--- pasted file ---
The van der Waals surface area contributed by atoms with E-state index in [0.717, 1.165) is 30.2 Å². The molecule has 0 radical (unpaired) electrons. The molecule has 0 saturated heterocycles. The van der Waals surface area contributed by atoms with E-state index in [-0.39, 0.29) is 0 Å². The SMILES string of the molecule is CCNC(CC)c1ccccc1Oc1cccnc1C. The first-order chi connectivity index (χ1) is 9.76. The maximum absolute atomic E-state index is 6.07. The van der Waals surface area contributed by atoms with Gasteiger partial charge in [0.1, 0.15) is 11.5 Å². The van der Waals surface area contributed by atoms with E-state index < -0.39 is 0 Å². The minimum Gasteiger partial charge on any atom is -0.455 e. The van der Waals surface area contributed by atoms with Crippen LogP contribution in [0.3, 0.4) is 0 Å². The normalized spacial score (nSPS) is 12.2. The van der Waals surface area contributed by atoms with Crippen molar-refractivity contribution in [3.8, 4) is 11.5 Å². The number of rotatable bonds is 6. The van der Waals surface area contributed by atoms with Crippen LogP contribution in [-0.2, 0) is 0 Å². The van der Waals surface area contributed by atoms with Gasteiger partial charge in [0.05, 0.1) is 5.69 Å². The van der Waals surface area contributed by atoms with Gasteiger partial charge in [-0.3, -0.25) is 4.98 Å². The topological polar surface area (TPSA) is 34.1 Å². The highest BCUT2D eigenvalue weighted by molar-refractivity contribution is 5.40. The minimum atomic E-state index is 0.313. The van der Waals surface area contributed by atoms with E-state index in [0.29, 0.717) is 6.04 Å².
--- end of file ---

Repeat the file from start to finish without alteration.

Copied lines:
The van der Waals surface area contributed by atoms with E-state index in [0.717, 1.165) is 30.2 Å². The molecule has 0 radical (unpaired) electrons. The molecule has 0 saturated heterocycles. The van der Waals surface area contributed by atoms with E-state index in [-0.39, 0.29) is 0 Å². The SMILES string of the molecule is CCNC(CC)c1ccccc1Oc1cccnc1C. The first-order chi connectivity index (χ1) is 9.76. The maximum absolute atomic E-state index is 6.07. The van der Waals surface area contributed by atoms with Gasteiger partial charge in [0.1, 0.15) is 11.5 Å². The van der Waals surface area contributed by atoms with E-state index < -0.39 is 0 Å². The minimum Gasteiger partial charge on any atom is -0.455 e. The van der Waals surface area contributed by atoms with Crippen LogP contribution in [0.3, 0.4) is 0 Å². The normalized spacial score (nSPS) is 12.2. The van der Waals surface area contributed by atoms with Crippen molar-refractivity contribution in [3.8, 4) is 11.5 Å². The number of rotatable bonds is 6. The van der Waals surface area contributed by atoms with Crippen LogP contribution in [-0.2, 0) is 0 Å². The van der Waals surface area contributed by atoms with Gasteiger partial charge in [0.05, 0.1) is 5.69 Å². The van der Waals surface area contributed by atoms with Gasteiger partial charge in [-0.3, -0.25) is 4.98 Å². The topological polar surface area (TPSA) is 34.1 Å². The highest BCUT2D eigenvalue weighted by molar-refractivity contribution is 5.40. The minimum atomic E-state index is 0.313. The van der Waals surface area contributed by atoms with E-state index in [0.29, 0.717) is 6.04 Å².